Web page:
Energizing an industry

The economic theory of supply and demand developed by Alfred Marshall suggests that prices increase in response to tight supplies and increasing demand. Marshall died in 1924, so he missed two of the better examples of his theory at work — Prohibition, and today's energy supply crisis. It is the latter event that drives many managers to the point where they are at least grateful the forme...

05/01/2005


The economic theory of supply and demand developed by Alfred Marshall suggests that prices increase in response to tight supplies and increasing demand. Marshall died in 1924, so he missed two of the better examples of his theory at work — Prohibition, and today's energy supply crisis. It is the latter event that drives many managers to the point where they are at least grateful the former was repealed.

One expert we interviewed for our May cover story on energy efficiency contends we are "in a new energy world." We tended to view energy consumption as a domestic issue, but we no longer have that luxury. The world wants what we want, and with the same intensity we want it. Demand is growing, and supply hasn't kept up.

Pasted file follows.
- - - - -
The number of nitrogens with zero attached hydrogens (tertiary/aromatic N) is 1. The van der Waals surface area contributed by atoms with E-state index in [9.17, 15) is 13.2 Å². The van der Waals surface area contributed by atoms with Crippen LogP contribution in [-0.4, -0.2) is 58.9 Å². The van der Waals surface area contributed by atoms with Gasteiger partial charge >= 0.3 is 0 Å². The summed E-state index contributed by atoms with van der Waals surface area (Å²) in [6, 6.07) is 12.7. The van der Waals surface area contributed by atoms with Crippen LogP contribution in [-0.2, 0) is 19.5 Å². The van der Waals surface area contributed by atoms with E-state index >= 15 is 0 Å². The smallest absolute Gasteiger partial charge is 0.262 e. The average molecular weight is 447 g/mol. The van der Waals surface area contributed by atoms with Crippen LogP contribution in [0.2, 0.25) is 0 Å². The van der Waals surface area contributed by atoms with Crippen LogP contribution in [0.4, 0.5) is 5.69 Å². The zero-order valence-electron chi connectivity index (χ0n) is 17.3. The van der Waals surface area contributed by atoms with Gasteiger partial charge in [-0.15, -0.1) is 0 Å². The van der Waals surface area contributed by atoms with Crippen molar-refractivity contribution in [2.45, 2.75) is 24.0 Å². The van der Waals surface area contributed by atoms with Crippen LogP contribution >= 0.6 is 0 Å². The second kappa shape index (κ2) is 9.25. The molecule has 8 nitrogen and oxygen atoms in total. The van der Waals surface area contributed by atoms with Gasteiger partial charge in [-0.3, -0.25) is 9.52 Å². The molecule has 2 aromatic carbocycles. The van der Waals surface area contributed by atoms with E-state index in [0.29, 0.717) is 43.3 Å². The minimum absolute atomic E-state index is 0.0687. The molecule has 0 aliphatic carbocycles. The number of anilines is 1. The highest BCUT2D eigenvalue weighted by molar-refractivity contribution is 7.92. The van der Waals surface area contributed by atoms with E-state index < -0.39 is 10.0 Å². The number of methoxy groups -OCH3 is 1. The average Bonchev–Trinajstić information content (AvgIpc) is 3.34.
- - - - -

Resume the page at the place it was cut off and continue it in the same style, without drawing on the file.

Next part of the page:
So if lower demand isn't going to happen, what's left as we seek to grow business? Making better use of our supply.

Energy powers every machine and lights every room in our manufacturing facilities. It keeps us cool, or warm. It keeps us productive. Energy consumption will also power profitability this summer, and for the summers and winters to come. It must be viewed as a manageable cost center that can influence whether a company survives or fails.

It is time to get serious about energy efficiency. PLANT ENGINEERING is leading that effort this month with a comprehensive look at how some of our best companies — large and small — have tackled the issue aggressively. They have made energy efficiency a core value, and have allowed their people to champion its proliferation throughout their organizations.

Beyond just writing about energy efficiency, however, we're taking one more unprecedented step this month. We're putting the tools of energy efficiency and the knowledge of successful companies in your hands.